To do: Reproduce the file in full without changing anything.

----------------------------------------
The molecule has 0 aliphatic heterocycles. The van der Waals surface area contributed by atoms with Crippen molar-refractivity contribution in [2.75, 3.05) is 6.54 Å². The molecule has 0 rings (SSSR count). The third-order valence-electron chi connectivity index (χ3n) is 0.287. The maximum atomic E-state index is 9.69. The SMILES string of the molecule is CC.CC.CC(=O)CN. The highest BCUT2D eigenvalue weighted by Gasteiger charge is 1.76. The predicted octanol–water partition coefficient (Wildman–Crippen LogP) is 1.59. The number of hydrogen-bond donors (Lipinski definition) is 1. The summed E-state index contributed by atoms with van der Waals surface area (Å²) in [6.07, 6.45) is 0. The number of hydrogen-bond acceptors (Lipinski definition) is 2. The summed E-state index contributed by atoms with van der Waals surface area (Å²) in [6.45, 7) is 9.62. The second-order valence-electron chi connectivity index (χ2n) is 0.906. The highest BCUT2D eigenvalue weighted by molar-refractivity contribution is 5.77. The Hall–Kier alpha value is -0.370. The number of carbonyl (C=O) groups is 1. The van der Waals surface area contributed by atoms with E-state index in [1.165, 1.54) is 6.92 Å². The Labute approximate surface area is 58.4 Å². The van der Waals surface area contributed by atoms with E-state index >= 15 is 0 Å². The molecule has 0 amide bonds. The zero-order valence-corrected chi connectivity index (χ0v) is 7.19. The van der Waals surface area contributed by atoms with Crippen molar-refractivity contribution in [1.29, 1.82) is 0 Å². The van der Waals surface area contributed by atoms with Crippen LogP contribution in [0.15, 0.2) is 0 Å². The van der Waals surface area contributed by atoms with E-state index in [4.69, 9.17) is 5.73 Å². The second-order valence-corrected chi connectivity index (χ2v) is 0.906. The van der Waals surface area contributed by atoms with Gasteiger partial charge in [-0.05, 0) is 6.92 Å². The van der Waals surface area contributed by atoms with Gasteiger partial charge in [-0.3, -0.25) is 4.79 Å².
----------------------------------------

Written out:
The molecule has 0 aliphatic heterocycles. The van der Waals surface area contributed by atoms with Crippen molar-refractivity contribution in [2.75, 3.05) is 6.54 Å². The molecule has 0 rings (SSSR count). The third-order valence-electron chi connectivity index (χ3n) is 0.287. The maximum atomic E-state index is 9.69. The SMILES string of the molecule is CC.CC.CC(=O)CN. The highest BCUT2D eigenvalue weighted by Gasteiger charge is 1.76. The predicted octanol–water partition coefficient (Wildman–Crippen LogP) is 1.59. The number of hydrogen-bond donors (Lipinski definition) is 1. The summed E-state index contributed by atoms with van der Waals surface area (Å²) in [6.07, 6.45) is 0. The number of hydrogen-bond acceptors (Lipinski definition) is 2. The summed E-state index contributed by atoms with van der Waals surface area (Å²) in [6.45, 7) is 9.62. The second-order valence-electron chi connectivity index (χ2n) is 0.906. The highest BCUT2D eigenvalue weighted by molar-refractivity contribution is 5.77. The Hall–Kier alpha value is -0.370. The number of carbonyl (C=O) groups is 1. The van der Waals surface area contributed by atoms with E-state index in [1.165, 1.54) is 6.92 Å². The Labute approximate surface area is 58.4 Å². The van der Waals surface area contributed by atoms with E-state index >= 15 is 0 Å². The molecule has 0 amide bonds. The zero-order valence-corrected chi connectivity index (χ0v) is 7.19. The van der Waals surface area contributed by atoms with Crippen molar-refractivity contribution in [1.29, 1.82) is 0 Å². The van der Waals surface area contributed by atoms with Crippen LogP contribution in [0.15, 0.2) is 0 Å². The van der Waals surface area contributed by atoms with E-state index in [4.69, 9.17) is 5.73 Å². The second-order valence-corrected chi connectivity index (χ2v) is 0.906. The van der Waals surface area contributed by atoms with Gasteiger partial charge in [-0.05, 0) is 6.92 Å². The van der Waals surface area contributed by atoms with Gasteiger partial charge in [-0.3, -0.25) is 4.79 Å².